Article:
On an official note, this conference marks the beginning of a very important improvement in the Society's governance. The creation of the Council of Chapters will allow for information sharing about the on-the-ground work of the Chapters; most of the routine administrative management goes to the now smaller and leaner Board of Directors (from over 60 to about 17).
Meet the FNPS Board of Directors for 2014-2015!
This great image introduces you to the Society's Leadership. From left, new President Anne Cox, VP for Finance Devon Higginbotham, Treasurer Kim Zarillo, Secretary Martha Steuart, Chapter of Councils Chair Julie Becker, Science Chair Paul Schmalzer , Conservation Chair Juliet Rynear, Govt. Policy Chair Gene Kelly (our very own!), Land Management Partnerships, Danny Young, Communication Chair, Shirley Denton, and Directors at Large Jon Moore, Julie Wert, and David Feagles. (Not shown, Past President Steve Woodmansee, Education Chair Debra Klein, and VP for Admin, Debbit Chayette.) You'll also notice three intrepid Hernando Chapter members in the front row: Annie Schmidt, Chapter Representative Miki Renner and Cindy Liberton.
Of course the socials are always marvelous, and we enjoy reuniting with old friends and meeting new ones. The evening at the Naples Botanical Gardens was magical... after we toured the grounds, we gathered for a buffet feast.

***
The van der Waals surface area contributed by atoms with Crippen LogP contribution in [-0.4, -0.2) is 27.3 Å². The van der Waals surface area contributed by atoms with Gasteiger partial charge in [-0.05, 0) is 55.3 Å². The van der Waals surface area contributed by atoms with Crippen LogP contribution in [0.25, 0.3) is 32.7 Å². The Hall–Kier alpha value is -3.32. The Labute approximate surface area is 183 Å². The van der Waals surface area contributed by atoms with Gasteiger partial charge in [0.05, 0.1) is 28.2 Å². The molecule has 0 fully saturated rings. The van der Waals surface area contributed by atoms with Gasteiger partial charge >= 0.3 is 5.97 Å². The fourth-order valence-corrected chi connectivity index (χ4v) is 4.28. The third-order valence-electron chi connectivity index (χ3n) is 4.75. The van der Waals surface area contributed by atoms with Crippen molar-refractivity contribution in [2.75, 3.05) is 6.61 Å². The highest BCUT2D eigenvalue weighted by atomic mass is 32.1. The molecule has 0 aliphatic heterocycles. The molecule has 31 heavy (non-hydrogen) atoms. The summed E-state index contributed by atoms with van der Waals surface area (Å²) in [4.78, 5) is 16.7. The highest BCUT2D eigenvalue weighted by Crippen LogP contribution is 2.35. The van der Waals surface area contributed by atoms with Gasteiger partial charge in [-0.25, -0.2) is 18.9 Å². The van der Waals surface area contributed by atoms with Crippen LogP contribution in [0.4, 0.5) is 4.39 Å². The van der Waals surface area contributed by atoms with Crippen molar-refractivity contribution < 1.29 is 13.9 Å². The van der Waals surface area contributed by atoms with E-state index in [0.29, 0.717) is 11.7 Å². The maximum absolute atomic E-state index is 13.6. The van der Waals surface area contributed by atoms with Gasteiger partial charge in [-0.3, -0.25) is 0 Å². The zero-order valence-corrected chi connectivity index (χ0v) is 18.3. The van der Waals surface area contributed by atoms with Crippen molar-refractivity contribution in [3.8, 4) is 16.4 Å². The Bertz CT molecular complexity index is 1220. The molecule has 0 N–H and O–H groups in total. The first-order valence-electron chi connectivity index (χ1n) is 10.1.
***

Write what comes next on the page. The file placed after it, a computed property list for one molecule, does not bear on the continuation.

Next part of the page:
A different mix of our Chapter out after dark at the Naples Botanical Gardens: From left, Jason and Connie LaRoche, Janet Grabowski, Miki Renner, Sid Taylor, Annie Schmidt (co-founder and Supporting Member of Hernando Chapter), Cindy Liberton, Rita Grant and Tina Henize.
Submitted by Jude Simpson, President Hernando Chapter FNPSThe Florida Native Plant Garden is coming along nicely. With many dedicated volunteers from the Hernando Beach community, and technical assistance provided by members of Hernando and Nature Coast Chapters, FNPS, we have planted a great variety of Florida natives.
Work on the garden also included stabilizing banks of a small pond on the site, mulching, watering, and weeding. We still have a selection of aquatics to install, and we plan to purchase one large, female Weeping Yaupon Holly as a specimen tree. We will continue to add wildflowers to bloom in different seasons. Future plans include installing a bench, labeling the plants, and developing interpretive signage.
There will be an "sneak preview" with Jude from 8-10 AM on Saturday, June 7. For more information, write us at firstname.lastname@example.org.
The bear in the garden looks on.
Hernando Chapter members Jason & Heather arrange the low shrub border along the sidewalk.
Coastal uplands species ready to plant: Christmas Berry, Coontie, Flag Paw Paw, Muhly Grass.
Submitted by Jude Simpson, President, Hernando Chapter
I had the opportunity to help with this year's Brooksville Bellflower survey, coordinated by Cheryl Peterson from Bok Towers. I personally counted hundreds of these tiny, blue flowering plants, densely packed into a small area. I was amazed at how quickly I learned how to pick them out.
The survey is conducted by dividing the small area where the plants have been seen previously into plots several feet wide. Each surveyor then closely inspects a plot on hands & knees, inch by inch. I feel so fortunate to have had this close encounter with one of the rarest of the rare. For more detailed information about this plant and its history, read our previous article.